SSDT (the database tools one) enforces a 2-part naming
convention when referencing objects within a project. For example, a view might look something like
CREATE VIEW dbo.SomeView AS
Note that the customers table above is referred to by [Schema].[Table]. When I start up a new SSDT project from an
existing database, I often find a number of 3-part references sprinkled
throughout the code. That is, the view
above would read:
In which case, SSDT will throw the following warnings:
[dbo].[SomeView] has an unresolved reference to object [SomeDatabase].[dbo].[SomeView].[Customer_Id]
[dbo].[SomeView] has an unresolved reference to object [SomeDatabase].[dbo].[SomeView].[Customer_Name]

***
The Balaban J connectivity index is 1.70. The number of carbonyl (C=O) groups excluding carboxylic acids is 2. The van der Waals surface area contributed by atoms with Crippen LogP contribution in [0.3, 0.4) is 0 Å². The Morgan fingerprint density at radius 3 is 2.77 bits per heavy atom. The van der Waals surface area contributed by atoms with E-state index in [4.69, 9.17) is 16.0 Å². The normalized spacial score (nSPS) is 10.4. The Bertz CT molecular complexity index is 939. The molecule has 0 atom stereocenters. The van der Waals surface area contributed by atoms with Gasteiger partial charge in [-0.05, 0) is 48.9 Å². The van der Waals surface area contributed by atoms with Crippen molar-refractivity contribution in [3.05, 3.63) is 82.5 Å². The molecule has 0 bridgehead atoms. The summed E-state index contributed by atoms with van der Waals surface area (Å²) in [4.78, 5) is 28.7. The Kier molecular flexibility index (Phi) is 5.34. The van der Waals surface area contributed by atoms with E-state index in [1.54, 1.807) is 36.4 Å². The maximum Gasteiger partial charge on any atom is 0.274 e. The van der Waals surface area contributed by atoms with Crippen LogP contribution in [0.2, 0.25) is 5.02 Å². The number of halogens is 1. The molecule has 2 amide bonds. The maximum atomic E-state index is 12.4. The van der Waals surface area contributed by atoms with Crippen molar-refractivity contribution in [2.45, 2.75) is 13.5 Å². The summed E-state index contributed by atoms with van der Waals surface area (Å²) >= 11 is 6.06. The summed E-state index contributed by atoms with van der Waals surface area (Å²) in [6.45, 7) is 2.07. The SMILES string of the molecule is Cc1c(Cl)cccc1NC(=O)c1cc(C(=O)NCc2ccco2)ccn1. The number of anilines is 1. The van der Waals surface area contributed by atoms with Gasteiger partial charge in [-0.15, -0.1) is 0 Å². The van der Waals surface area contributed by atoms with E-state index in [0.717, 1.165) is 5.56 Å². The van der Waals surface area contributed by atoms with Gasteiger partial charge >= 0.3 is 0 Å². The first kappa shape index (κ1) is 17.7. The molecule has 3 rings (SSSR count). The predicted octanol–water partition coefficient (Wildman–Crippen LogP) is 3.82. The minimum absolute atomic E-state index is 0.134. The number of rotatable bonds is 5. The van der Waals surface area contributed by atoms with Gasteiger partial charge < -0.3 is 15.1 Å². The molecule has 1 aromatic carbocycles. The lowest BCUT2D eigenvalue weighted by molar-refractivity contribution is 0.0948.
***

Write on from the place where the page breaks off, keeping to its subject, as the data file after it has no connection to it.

Removing the reference to the database fixes these
problems. However, there are a couple good
reasons why SSDT imposes a 2-part naming convention in the first place:
A 3-part name is unnecessary (despite what SSMS
might spit out with “Script Table As > Select To”)
- Explicitly naming the database hardcodes the
database name in the definition of the object.
means that you cannot deploy working code to a database of a different name.
Why would I ever do that? How about for parallel testing or
branching? Or for bringing the
definition of production back to Dev and have it live side by side, without
overlaying dev. This is an excellent way
for troubleshooting a production problem.
When you actually do need to reference an external database,
this can be done using database references, which utilize SQLCMD variables for
their name. Similarly, the database name
can be changed at the time of deployment to aid in testing and development.